Two guitarists are onstage to inhabit the Dave Gilmour hole, three if we count Andy Fairweather-Low, who fills in on acoustic as well as thickening out Roger's basslines. Dave Kilminster and Snowy White (for it is they!) are equally impressive, following the master template, yet still delivering solos with a serrated edge, making it sound as if they were discovering these licks for the first time. Together, they're playing the harmony parts that Gilmour would spend hours overdubbing.

When Waters slowly rises up into Set The Controls For The Heart Of The Sun, we know that this is going to be a beautifully specialised re-creation. It's a big band: PP Arnold, Katie Kissoon and Carol Kenyon are the backing singers, whilst Kilminster and keyboardist Jon Carin handle the Gilmour vocals with convincing prowess.

Unfortunately, the Waters songwriting vision is not so strong nowadays, as his download-only release from 2004 is lyrically well-intentioned, but ill-judged in its tone. Leaving Beirut tells a tale of Roger's youth, when a Lebanese family took him into their home, Waters attempting to make a strong pro-Arabic statement, but with his words failing him in the poignancy stakes.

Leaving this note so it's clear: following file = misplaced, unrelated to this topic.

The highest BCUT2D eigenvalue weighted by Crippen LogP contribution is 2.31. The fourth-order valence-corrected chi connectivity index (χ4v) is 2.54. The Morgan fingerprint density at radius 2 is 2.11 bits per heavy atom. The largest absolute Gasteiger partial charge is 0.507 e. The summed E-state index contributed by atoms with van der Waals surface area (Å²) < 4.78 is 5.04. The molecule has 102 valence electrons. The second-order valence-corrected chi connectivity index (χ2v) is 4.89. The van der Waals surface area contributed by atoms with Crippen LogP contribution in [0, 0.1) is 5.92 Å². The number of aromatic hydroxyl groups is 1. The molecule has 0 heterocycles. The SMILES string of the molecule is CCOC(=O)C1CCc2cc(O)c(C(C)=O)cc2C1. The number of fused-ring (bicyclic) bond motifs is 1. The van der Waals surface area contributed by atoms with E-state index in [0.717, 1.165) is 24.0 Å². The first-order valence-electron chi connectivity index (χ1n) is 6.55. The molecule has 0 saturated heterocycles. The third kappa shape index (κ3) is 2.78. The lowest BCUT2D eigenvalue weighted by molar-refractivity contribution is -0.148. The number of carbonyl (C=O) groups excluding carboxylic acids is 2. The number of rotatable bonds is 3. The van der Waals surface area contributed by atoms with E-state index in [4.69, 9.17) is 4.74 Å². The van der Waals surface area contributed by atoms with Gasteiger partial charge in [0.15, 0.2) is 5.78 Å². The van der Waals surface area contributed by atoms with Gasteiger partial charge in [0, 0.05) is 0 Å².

By comparison, Sheep, from the 1977 Animals album, retains a thundering momentum, dominated by its savage bassline. Look up yonder, and there's an enormous inflatable pig, covered in polemical slogans, rising up, then circling the stadium before finally being untethered, spiralling heavenwards. "Where's my pig?," he asks. Does Roger release this porcine trophy every single night, or was this a mishap? If he does, where do they go? And what does this mean for the environment? Where will it land, eventually?

These things we can ponder during the interval, girding our loins for the Dark Side...

Firstly, Waters and band succeed in an accurate re-creation, without losing their edge. A spontaneous excitement remains intact, particularly within the realms of the repeatedly transcendental guitar solos. Roger's voice is also an instrument of desperate expression, high and specially-effected, possessed of that peculiarly unique Floydian sound.

On the one hand, it's surprising how much of the Floyd's work sounds, with benefit of hindsight, to be influenced by Bob Dylan. On the other mitten, we can gasp at the pulsating repetitions of On The Run, remembering that this was the dawning of techno.

After the ticking progress of Time, Carol Kenyon sings the ever-escalating gospel crescendos of The Great Gig In The Sky, Money illustrates how a classic song has become completely embedded in the consciousness, whilst Brain Damage and Eclipse provide a poignant finale.

Another Brick In The Wall has never been one of this scribe's favourites, but it's hard to argue with its anthemic release when in the stadium rock encore frame of mind. When it's followed by Comfortably Numb, Kilminster and White make sure that their swapped phrases attain a suitably climactic ecstasy.
Contributors retain the copyright to their own contributions. Everything else is copyright © Spannered 2015.
Please do not copy whole articles: instead, copy a bit and link to the rest. Thanks!